By Randy Jackson
Nothing tells me I’m in Mexico quite like the lively accordion notes of a melody drifting out of a shop or restaurant as I pass by. The clarity of the accordion sound is like a pleasant breeze to our eardrums, its tonal vibrations stimulating our smile muscles. If the accordion sound were a colour, it would be bright yellow. What could be more delightful than a song with a lumbering tuba stomping out a slow beat while the accordion dances rapidly around it like Tinker Bell after an espresso.
Although the accordion didn’t originate in Mexico, once it arrived, it became a venerated cultural icon of Mexican music. The accordion was introduced by German immigrants to Texas and Northern Mexico in the mid-19th century. It promptly plunged into the existing regional folk music of Northern Mexico and Southern US like a fat kid doing the cannonball into the kiddie pool. Today we call the music that emerged from this area Norteño or Tejano music (also referred to as Norteño Conjunto and Tejano Conjunto (conjunto meaning “together,” or “ensemble”).
Traditional Norteño/Tejano music features the acordeón diatónico or acordeón de botones (an accordion with two rows of buttons, with each row producing the diatonic, or 7-note, scale), the bajo sexto (12 string Mexican guitar), drum, and a sort of talking-singing vocals. The instrumentation of this musical genre has evolved over time to include bass guitar, saxophone and other instruments. Beyond the Norteño/Tejano musical genre, the accordion spread to a number of other folk music traditions in Mexico, so that the delightful ear-tickle of the accordion can be heard in most forms of Mexican music today.
Where Did the Accordion Come From?
The accordion was invented in Germany in the 1820s. Its lively spread in worldwide popularity was accelerated by the “Polka Craze.” Polka burst onto the scene in Paris and London in the 1840s and spread rapidly throughout the western world. The marriage of the polka and the accordion was quickly consummated. From the start, the accordion and polka were artifacts of the common people, something more for the streets than for upper-class salons.
In Mexico and Latin America, the accordion never completely outgrew its folk root traditions. Rock music, which emerged mostly from the United States and Britain in the 1960s, favoured drums and electric guitars, which led to the decline of accordion popularity. But not before door-to-door salesmen convinced parents like mine, and those of Weird Al Yankovich, that their precious sons should learn how to play the accordion. Although accordion lessons worked out pretty well for Weird Al, my rotund Polish instructor only left me with an addiction to pierogis.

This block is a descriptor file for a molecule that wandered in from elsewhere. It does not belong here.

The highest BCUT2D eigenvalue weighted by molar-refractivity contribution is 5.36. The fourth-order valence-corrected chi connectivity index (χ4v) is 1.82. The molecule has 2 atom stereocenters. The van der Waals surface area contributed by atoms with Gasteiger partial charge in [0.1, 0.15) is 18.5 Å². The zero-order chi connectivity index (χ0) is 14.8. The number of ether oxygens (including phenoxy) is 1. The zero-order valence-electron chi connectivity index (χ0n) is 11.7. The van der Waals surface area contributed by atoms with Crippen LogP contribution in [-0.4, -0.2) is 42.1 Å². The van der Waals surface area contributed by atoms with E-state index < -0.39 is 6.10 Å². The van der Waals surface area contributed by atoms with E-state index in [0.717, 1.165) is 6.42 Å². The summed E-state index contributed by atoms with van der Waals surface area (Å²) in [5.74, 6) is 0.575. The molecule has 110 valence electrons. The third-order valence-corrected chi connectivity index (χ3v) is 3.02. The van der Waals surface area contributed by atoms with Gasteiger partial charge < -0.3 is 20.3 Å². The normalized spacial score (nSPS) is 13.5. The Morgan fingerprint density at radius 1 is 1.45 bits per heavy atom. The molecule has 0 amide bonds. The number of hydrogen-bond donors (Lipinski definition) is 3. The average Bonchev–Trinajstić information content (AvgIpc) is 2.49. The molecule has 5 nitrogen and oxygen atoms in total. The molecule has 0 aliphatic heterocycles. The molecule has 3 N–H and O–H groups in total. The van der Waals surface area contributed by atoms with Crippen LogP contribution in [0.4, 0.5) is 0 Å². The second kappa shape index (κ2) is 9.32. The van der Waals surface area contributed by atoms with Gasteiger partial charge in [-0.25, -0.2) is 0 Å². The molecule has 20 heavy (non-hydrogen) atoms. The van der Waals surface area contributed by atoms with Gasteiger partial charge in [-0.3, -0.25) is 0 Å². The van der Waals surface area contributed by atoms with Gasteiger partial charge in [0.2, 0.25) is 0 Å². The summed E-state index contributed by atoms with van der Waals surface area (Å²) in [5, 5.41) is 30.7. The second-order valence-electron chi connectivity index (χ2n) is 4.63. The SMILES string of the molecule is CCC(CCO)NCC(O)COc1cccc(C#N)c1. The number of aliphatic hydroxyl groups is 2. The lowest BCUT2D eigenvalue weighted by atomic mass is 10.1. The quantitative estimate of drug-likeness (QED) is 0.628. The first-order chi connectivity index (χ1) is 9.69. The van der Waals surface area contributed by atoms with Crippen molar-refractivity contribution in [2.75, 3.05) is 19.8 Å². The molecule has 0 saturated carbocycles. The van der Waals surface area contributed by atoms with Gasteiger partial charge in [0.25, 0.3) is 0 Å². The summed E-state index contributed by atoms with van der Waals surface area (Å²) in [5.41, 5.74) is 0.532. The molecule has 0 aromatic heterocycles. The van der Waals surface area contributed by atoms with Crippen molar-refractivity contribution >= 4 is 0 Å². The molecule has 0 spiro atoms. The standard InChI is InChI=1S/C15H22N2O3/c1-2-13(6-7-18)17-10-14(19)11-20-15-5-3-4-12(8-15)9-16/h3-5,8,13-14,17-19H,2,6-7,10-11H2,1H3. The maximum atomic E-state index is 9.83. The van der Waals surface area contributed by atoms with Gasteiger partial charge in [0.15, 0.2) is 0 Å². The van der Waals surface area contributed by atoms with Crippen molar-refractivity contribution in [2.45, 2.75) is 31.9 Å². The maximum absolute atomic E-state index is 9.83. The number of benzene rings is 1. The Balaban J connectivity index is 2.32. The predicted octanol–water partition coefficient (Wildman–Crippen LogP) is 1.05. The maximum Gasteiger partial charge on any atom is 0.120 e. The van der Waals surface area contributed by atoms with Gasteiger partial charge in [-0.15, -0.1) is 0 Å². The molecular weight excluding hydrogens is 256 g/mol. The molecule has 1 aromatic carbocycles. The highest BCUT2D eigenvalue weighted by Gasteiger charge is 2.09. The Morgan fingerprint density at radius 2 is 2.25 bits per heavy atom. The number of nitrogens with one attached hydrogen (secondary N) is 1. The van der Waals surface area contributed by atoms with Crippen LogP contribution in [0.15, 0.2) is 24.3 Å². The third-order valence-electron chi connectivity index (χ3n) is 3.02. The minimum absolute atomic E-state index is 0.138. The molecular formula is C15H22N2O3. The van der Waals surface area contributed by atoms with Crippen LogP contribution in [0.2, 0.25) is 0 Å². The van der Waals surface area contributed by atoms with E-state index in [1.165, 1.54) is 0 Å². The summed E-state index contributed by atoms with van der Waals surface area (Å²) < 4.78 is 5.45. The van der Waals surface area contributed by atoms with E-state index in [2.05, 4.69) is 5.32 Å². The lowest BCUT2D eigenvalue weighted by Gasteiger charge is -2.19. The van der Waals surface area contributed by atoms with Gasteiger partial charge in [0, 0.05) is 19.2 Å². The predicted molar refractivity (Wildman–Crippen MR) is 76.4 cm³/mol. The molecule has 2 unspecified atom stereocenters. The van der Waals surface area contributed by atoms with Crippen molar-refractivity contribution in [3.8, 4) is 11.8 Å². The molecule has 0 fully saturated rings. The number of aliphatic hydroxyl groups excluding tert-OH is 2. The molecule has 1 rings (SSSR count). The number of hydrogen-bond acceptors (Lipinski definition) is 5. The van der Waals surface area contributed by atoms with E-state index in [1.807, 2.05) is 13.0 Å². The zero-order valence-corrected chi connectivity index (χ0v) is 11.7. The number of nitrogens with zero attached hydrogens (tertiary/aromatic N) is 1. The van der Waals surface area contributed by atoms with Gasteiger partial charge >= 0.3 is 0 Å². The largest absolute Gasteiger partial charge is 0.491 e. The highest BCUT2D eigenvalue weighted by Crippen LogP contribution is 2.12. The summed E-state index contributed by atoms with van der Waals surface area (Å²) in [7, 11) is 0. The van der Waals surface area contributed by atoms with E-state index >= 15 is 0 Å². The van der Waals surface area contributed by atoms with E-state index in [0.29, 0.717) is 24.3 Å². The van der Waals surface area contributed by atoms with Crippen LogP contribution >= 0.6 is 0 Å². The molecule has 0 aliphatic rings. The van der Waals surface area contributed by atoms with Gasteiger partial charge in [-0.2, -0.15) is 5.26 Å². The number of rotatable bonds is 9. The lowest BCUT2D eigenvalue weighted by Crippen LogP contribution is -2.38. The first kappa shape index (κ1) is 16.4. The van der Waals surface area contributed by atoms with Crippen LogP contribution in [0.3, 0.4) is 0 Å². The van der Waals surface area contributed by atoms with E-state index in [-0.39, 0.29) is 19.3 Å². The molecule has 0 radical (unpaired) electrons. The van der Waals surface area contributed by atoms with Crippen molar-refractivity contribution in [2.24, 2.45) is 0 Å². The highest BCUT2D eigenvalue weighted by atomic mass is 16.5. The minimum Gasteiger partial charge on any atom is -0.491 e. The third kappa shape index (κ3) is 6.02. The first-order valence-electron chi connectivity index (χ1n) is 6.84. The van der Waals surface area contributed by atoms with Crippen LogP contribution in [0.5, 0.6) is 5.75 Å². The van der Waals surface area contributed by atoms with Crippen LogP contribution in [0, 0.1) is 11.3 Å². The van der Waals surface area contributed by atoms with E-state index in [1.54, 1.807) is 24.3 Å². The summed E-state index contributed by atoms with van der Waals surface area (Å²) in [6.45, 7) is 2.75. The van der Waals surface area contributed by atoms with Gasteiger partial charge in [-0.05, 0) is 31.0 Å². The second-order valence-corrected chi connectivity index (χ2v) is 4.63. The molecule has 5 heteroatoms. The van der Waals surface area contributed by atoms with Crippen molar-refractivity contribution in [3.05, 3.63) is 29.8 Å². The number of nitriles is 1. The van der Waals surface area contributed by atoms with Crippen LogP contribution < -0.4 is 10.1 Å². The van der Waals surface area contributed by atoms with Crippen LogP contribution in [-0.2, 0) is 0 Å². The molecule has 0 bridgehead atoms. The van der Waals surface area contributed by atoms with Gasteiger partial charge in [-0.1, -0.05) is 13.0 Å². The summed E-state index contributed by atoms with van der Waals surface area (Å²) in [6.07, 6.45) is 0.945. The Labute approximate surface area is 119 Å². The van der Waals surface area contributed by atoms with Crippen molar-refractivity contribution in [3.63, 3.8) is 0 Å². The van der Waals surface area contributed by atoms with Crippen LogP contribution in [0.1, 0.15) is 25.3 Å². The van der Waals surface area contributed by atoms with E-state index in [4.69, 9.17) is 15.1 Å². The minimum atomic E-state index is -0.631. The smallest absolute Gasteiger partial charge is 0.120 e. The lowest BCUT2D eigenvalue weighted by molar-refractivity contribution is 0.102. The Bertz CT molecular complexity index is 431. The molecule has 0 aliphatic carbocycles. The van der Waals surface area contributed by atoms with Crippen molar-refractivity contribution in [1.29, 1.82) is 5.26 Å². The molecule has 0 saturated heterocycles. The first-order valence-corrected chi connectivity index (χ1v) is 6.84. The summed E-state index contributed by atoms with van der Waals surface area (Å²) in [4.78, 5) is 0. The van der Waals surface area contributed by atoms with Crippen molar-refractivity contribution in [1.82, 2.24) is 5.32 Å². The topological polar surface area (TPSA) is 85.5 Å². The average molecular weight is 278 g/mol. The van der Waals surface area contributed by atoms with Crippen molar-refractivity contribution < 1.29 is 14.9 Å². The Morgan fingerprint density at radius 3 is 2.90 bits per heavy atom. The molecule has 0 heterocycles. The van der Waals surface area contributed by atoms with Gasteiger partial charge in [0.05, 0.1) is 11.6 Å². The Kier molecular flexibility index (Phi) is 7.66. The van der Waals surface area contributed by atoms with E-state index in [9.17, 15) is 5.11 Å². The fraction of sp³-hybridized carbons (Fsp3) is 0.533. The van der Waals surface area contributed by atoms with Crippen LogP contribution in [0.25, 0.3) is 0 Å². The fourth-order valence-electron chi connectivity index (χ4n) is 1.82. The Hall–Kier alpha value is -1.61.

The Accordion in Mexican Music Styles
Thankfully, in Mexico, accordion love is still alive and well. There is an astounding range of Mexican musical styles; although the accordion may not be as prominent as it is in the traditional Norteño/Tejano music, it remains a proud member of most Mexican music genres and styles. Two examples of this are the banda and cumbia genres.
The popular banda music originated in the state of Sinaloa. This style may sound similar to Norteño because of the ever-present accordion, but the distinguishing feature is the prominence of brass instruments, in particular rumbling low notes of the tuba used to set the song’s tempo.
By comparison, the cumbia genre generally has a more lively tempo than banda, especially in its Mexican versions. Cumbia is thought to have originated within the Afro-Colombian community. Wikipedia lists four styles of cumbia in Mexico, and dozens of styles throughout Latin American countries. In Mexico, maracas are usually the distinguishing cumbia sound, setting the song’s tempo, but the piano accordion (keys instead of buttons) is frequently the main source of the rhythm.
It’s no wonder the accordion is so often heard in Mexican music; its versatility to musicians is like a Swiss army knife to Houdini. The accordion can add delight to pretty much any music style. I’ve even heard the accordion in some reggaeton pieces. Although to my ears, reggaeton is basically rap music, it doesn’t get much of my accordion-loving attention.
Without any neurological understanding whatsoever, my guess is that the audible range of the accordion is perceived by the part of the brain that is associated with the urge to dance. I believe this dance urge developed early in human evolution, but remained only partially satisfied until the accordion came along. And although I accept that this view may have developed as a result of my childhood accordion lessons, I’m happy to have found that Mexican music embraces the accordion.
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